By Aasim Sajjad Akhtar
November 6th, 2015
FROM a distance, Turkey seems like a country worth emulating, especially for Pakistanis who salivate at the combination of Muslim ‘culture’, fervent nationalism and a strong army that characterises the Turkish model. The urbane segments of the Pakistani elite in particular like to play up Turkey’s secular foundations, and it is not uncommon to hear pseudo-intellectuals insist that all of Pakistan’s problems would be solved if we had an Ataturk running the show.
In fact, two men who have ruled Pakistan for 20 years between them have directly or indirectly drawn inspiration from Ataturk — Ayub Khan and Pervez Musharraf. I suspect the third and most ruthless of our uniformed autocrats, Ziaul Haq, secretly admired Ataturk too, but kept this to himself because his public pronouncements and actions were always laced with a heavy dose of Islam.
In other words, our chattering classes’ lament notwithstanding, we have had more experiences with home-grown ‘Ataturks’ than we otherwise tend to think. Indeed, a very strong case can be made that the Pakistani army has generally maintained a secular outlook, even though it has instrumentalised Islam in a way that its Turkish counterpart would never imagine doing.
In any case, Pakistan and Turkey both maintain powerful armies that have historically dominated comparatively weaker political elites. The feeling has been that Turkey has made much more progress in cutting praetorian tendencies down to size, especially during the relative stability of the Erdogan years, whose AKP party won another majority in parliament last week.
We are more familiar with home-grown Ataturks than we think.
Yet a closer reading of recent events confirms that reports of the Turkish army’s demise are greatly exaggerated. For the most part the army is still considered the country’s most prestigious institution, and the guardian of Turkey’s (secular) ideological frontiers. Sound familiar?
One of the most significant developments to have taken place in the past year of Erdogan’s rule has been the military crackdown against Kurdish separatists, and the attendant closing of space for the mainstream Kurdish HDP, which garnered enough of the vote in last year’s parliamentary election to deny Erdogan the big majority that he craved (which explains the holding of another election last week barely a year after the previous one).
The renewal of hostilities against a Kurdish population whose relationship with the Turkish state has been lukewarm at the best of times is very agreeable to the Turkish army. Indeed, some observers would argue that the launching of the military operation actually represents a form of surrender by the Erdogan regime insofar as it has willingly relinquished control of some strategic and foreign policy decisions to the army.
Here again it is difficult not to pay attention to the obvious parallels with the Pakistani case. The mobilisation of the state’ s coercive apparatus against ‘troublesome’ ethnic minorities in the name of protecting ‘national security’ is a tried and tested strategy of the Pakistani army. In recent times, such operations against Baloch nationalists have intensified, and it is no surprise that it is in this same period that GHQ has reasserted its power over the civilian government (with, it should be noted, the wilful support of international patrons harbouring economic and strategic interests in the region).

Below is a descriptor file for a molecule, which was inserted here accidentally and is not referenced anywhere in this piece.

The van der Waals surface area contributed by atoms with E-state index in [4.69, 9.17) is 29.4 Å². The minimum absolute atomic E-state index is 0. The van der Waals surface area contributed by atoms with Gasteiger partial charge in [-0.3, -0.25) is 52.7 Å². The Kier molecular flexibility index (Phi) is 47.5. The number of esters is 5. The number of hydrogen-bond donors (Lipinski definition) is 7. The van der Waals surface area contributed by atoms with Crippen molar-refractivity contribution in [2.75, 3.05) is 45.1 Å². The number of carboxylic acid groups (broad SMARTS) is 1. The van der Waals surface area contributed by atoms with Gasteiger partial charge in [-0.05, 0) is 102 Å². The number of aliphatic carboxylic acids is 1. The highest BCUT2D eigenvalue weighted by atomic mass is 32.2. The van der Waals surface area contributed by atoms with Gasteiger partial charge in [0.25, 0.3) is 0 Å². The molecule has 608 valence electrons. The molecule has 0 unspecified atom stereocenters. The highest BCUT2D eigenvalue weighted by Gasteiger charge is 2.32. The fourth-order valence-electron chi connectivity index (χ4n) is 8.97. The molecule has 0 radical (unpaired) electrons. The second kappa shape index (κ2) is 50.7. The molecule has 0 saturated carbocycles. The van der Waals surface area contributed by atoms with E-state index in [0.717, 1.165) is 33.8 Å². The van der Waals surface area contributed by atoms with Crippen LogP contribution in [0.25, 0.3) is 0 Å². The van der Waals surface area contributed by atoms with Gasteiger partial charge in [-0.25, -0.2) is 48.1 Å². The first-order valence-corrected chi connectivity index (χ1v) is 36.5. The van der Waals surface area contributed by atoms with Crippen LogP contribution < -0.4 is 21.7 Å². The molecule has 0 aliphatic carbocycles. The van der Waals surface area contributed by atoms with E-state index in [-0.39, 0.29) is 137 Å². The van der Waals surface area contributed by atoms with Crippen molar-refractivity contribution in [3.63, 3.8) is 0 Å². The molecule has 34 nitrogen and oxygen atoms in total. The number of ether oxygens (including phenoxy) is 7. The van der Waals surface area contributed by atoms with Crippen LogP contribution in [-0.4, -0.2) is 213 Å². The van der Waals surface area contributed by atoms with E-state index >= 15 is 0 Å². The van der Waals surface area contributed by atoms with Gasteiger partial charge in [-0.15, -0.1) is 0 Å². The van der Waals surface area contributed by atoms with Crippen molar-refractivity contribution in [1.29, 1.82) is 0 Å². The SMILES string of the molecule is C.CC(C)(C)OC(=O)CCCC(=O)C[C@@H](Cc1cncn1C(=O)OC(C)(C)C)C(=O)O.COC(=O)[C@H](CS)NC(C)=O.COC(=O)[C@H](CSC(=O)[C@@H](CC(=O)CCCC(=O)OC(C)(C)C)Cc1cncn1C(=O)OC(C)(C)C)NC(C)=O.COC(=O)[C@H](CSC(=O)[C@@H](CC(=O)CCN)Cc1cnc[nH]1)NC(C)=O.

Containing ‘terrorism’ has quickly emerged as another major mandate of the Turkish army, just like it is in Pakistan. On the surface there is nothing insidious about this fact, with the IS threat in neighbouring Syria apparently spilling over into Turkey, as evidenced by the horrific bomb blast in Istanbul last month targeting a peace rally. But progressive Turks reading between the lines have claimed that the bomb blast was the work of the ‘deep state’ which didn’t like the idea of Kurds and ethnic Turks coming together demanding an end to hostilities between the Turkish army and Kurdish militants. Sound familiar?
Of course, there are clear limits to the analogies that can be drawn between what are admittedly two substantially different societies with diverse histories. But those in Pakistan who go on about the appeal of the ‘Turkish model’ as if to suggest that country’s state is fundamentally more democratic and/or tolerant of difference than ours ought to be careful what they wish for.
The secularists amongst us should in particular note that the Turkish army has acquiesced to a power-sharing arrangement with a mildly Islamist AKP, which is to suggest that state establishments are always happy and willing to foment configurations of power that are anything but ideologically coherent.
Certainly there are contradictions within the structure of power in Turkey, just as they are in Pakistan. But any model that is praetorian in nature must ultimately be based on the negation of fundamental democratic freedoms, whether of ethnic/religious minorities, other underprivileged groups or even society at large. The truth is that we have emulated Turkey for years, with great success.
Aasim Sajjad Akhtar teachers at Quaid-i-Azam University, Islamabad.